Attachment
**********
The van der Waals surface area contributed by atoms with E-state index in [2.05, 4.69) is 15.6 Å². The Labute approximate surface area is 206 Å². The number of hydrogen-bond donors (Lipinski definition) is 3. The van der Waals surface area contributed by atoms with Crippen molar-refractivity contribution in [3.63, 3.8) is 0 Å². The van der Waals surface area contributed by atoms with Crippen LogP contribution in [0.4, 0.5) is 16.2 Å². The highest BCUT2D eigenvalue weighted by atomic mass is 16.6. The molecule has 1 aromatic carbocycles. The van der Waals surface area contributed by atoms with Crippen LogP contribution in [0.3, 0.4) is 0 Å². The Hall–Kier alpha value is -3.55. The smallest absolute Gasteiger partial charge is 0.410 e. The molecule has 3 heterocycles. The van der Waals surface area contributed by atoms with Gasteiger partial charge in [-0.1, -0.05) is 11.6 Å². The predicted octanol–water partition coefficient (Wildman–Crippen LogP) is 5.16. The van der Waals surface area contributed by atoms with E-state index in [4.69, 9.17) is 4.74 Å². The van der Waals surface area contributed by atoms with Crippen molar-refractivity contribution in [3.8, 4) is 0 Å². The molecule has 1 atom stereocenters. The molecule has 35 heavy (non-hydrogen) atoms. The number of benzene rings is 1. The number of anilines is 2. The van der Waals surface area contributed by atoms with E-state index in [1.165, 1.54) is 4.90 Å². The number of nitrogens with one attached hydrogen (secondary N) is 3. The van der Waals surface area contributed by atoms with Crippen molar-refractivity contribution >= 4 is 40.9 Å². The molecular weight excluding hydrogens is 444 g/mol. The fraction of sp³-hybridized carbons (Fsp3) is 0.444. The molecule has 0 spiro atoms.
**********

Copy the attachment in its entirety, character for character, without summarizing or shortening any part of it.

The van der Waals surface area contributed by atoms with E-state index in [2.05, 4.69) is 15.6 Å². The Labute approximate surface area is 206 Å². The number of hydrogen-bond donors (Lipinski definition) is 3. The van der Waals surface area contributed by atoms with Crippen molar-refractivity contribution in [3.63, 3.8) is 0 Å². The van der Waals surface area contributed by atoms with Crippen LogP contribution in [0.4, 0.5) is 16.2 Å². The highest BCUT2D eigenvalue weighted by atomic mass is 16.6. The molecule has 1 aromatic carbocycles. The van der Waals surface area contributed by atoms with Crippen LogP contribution in [0.3, 0.4) is 0 Å². The Hall–Kier alpha value is -3.55. The smallest absolute Gasteiger partial charge is 0.410 e. The molecule has 3 heterocycles. The van der Waals surface area contributed by atoms with Gasteiger partial charge in [-0.1, -0.05) is 11.6 Å². The predicted octanol–water partition coefficient (Wildman–Crippen LogP) is 5.16. The van der Waals surface area contributed by atoms with E-state index in [4.69, 9.17) is 4.74 Å². The van der Waals surface area contributed by atoms with Crippen molar-refractivity contribution in [3.8, 4) is 0 Å². The molecule has 1 atom stereocenters. The molecule has 35 heavy (non-hydrogen) atoms. The number of benzene rings is 1. The number of anilines is 2. The van der Waals surface area contributed by atoms with E-state index in [1.165, 1.54) is 4.90 Å². The number of nitrogens with one attached hydrogen (secondary N) is 3. The van der Waals surface area contributed by atoms with Crippen molar-refractivity contribution >= 4 is 40.9 Å². The molecular weight excluding hydrogens is 444 g/mol. The fraction of sp³-hybridized carbons (Fsp3) is 0.444. The molecule has 0 spiro atoms.